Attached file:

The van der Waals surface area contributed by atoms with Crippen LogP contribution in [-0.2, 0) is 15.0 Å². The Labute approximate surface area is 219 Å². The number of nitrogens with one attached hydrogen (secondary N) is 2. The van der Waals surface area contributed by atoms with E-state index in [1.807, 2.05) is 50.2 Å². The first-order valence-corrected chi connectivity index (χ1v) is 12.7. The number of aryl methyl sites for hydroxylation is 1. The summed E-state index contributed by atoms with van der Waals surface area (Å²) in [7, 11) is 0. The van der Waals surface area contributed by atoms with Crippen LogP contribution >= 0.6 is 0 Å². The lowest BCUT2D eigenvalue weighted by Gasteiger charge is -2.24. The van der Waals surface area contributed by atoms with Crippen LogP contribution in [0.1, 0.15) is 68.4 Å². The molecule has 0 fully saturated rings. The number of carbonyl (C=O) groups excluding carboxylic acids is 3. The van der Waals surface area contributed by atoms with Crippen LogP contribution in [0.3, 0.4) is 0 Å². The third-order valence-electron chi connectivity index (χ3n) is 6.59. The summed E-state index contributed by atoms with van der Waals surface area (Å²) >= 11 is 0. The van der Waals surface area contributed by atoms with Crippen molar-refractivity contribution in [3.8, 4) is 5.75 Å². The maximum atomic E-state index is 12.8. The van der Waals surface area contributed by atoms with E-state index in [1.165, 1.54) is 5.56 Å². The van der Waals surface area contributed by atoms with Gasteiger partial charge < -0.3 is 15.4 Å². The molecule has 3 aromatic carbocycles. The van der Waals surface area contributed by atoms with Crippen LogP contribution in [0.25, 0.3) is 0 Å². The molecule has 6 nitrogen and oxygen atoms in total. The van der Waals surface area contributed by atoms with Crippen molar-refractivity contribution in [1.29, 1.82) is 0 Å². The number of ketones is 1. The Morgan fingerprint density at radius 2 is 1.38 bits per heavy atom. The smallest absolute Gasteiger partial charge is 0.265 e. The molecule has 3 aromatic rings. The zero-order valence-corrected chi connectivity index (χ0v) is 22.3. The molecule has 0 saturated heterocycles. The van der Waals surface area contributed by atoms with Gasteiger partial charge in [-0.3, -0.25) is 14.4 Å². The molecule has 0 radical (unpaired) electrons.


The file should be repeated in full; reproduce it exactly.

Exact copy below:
The van der Waals surface area contributed by atoms with Crippen LogP contribution in [-0.2, 0) is 15.0 Å². The Labute approximate surface area is 219 Å². The number of nitrogens with one attached hydrogen (secondary N) is 2. The van der Waals surface area contributed by atoms with E-state index in [1.807, 2.05) is 50.2 Å². The first-order valence-corrected chi connectivity index (χ1v) is 12.7. The number of aryl methyl sites for hydroxylation is 1. The summed E-state index contributed by atoms with van der Waals surface area (Å²) in [7, 11) is 0. The van der Waals surface area contributed by atoms with Crippen LogP contribution >= 0.6 is 0 Å². The lowest BCUT2D eigenvalue weighted by Gasteiger charge is -2.24. The van der Waals surface area contributed by atoms with Crippen LogP contribution in [0.1, 0.15) is 68.4 Å². The molecule has 0 fully saturated rings. The number of carbonyl (C=O) groups excluding carboxylic acids is 3. The van der Waals surface area contributed by atoms with Crippen LogP contribution in [0.3, 0.4) is 0 Å². The third-order valence-electron chi connectivity index (χ3n) is 6.59. The summed E-state index contributed by atoms with van der Waals surface area (Å²) >= 11 is 0. The van der Waals surface area contributed by atoms with Crippen molar-refractivity contribution in [3.8, 4) is 5.75 Å². The maximum atomic E-state index is 12.8. The van der Waals surface area contributed by atoms with E-state index in [1.165, 1.54) is 5.56 Å². The van der Waals surface area contributed by atoms with Gasteiger partial charge < -0.3 is 15.4 Å². The molecule has 3 aromatic carbocycles. The van der Waals surface area contributed by atoms with Crippen LogP contribution in [0.25, 0.3) is 0 Å². The molecule has 6 nitrogen and oxygen atoms in total. The van der Waals surface area contributed by atoms with Crippen molar-refractivity contribution in [1.29, 1.82) is 0 Å². The number of ketones is 1. The Morgan fingerprint density at radius 2 is 1.38 bits per heavy atom. The smallest absolute Gasteiger partial charge is 0.265 e. The molecule has 3 aromatic rings. The zero-order valence-corrected chi connectivity index (χ0v) is 22.3. The molecule has 0 saturated heterocycles. The van der Waals surface area contributed by atoms with Gasteiger partial charge in [-0.3, -0.25) is 14.4 Å². The molecule has 0 radical (unpaired) electrons.